My auntie Pat and uncle Jimmy are coming to visit from the 3rd to the 9th, and I'm going to ask them if they can stay a few extra days.

I'm hanging in, not sleeping wonderfully, but whatever, about like usual. I recently got on touch with Stanford to participate in clinical trials, since I'm rapidly becoming a statistical anomaly. I'd really like to be able to help out other metastatic breast cancer patients, and people like me they can use for trials are a relatively small pool. I'm on deck for one a sleep study - where I go down and sleep in a fauncy hotel in Palo Alto with sensors all over me. Not too rough. Apparently insomnia after chemo and such is a really, really common problem. Then I can be in line for new chemotherapy trials as well, if we need it down the line.

I'll put updates on the blog, as well.

Saturday, October 16, 2010

Tell me of the nature of death

What do you say to a twelve year old who asks you what REALLY happens when you die?

Now, if you are a parent like me, you waffle, come out with something fairly ludicrous at the time. Typically, I would then go away, bang my head on my desk, think about what I SHOULD have said, and wait for the next opportunity to do a better job. It's rough, but it sort of works.

Couch this in the fact that this particular 12 year old has been dealing with the chronic disease and possible death of her mother for 6 years - exactly half her life, and most of her memory. This is a kid who not only has good coping skills for her age, but may have the best balance of any 12 year old I know. The best balance of any PERSON that I know. She continues to be the imp/buddha in my own personal sphere.

This question is not without thorns. And horns.

So I waffled, and hemmed and hawed, and came out with some random unconnected stuff. The bardo. I DON'T KNOW (Which was probably the truest thing I said.) Christians think this, unitarians think that, zen buddhists, I WISH this to be true. Gurgle. HELP! I'a total wuss and can we talk about this later? Then, thank goodness, we got talking about the avatar cartoon, and the subject wandered off topic.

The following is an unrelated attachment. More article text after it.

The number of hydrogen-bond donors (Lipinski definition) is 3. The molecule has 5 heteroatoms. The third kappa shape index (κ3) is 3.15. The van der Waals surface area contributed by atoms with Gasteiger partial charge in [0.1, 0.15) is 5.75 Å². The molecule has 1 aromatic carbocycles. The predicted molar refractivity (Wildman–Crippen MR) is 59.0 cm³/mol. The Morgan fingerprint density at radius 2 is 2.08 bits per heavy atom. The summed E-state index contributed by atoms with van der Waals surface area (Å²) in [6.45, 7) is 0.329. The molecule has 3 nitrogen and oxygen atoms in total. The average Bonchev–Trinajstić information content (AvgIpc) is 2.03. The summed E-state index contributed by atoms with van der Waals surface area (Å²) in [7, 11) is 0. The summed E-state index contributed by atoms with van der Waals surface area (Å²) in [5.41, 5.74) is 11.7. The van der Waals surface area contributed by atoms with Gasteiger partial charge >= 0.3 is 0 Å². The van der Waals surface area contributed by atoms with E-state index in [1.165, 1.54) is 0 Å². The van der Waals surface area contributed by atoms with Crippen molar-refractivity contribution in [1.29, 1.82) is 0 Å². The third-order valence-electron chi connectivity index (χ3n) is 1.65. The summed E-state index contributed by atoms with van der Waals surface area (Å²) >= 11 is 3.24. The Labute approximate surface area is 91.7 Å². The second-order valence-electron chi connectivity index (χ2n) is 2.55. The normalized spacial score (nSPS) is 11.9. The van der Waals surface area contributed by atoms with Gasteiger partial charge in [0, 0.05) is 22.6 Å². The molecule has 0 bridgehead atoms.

Is there such a thing as a good death?

I think there is. My grandmother died at age 94, and demonstrated growing old with a lot of grace. She lived for almost 25 years after her husbands' death, and they had just celebrated their golden anniversary. 50 years married. 25 years after.

My mother died at 61, of ovarian cancer. She demonstrated NOT getting to grow old with quite a lot of grace. That story is told elsewhere. But I was there, and being a cancer survivor myself, it's not to hard that my own death will be similar to one of these. The option of being completely healthy until 80 years old, and then dropping dead in my sleep option has already passed me by.

So what will I say next time she asks?

The answer I WANT to believe comes in a lot of forms. Our Tess, for lack of a better term, seems like an old soul. Lots of this stuff I don't BELIEVE believe, just as I'm not sure I believe in love at first sight. Still, this one resonates with me.

The Tibetan Book of the Dead talks about the bardo, the state between things. You get to hang out there between death and rebirth, between waking and sleeping, between meditation and not. In the bardo with the other souls, you make a pact with your friends about what you are going to do in the next life, and plan out the relationships. You also generally get to hang out there, and rest, for as long as you want. Unless, of course, you have achieved nirvana, gotten off the wheel of suffering. Then you get to pick if you want to stick with it, or move up to the next level, or go back to help all beings achieve it.

What is the relationship that I have with my girl, and what pact did we make about being here together, as a mother and daughter?

I want her to remember this, down the line. That I never knew what would happen after death. But that I will still be around her, in some way, even if it is memory. Memory, there is really no only about that.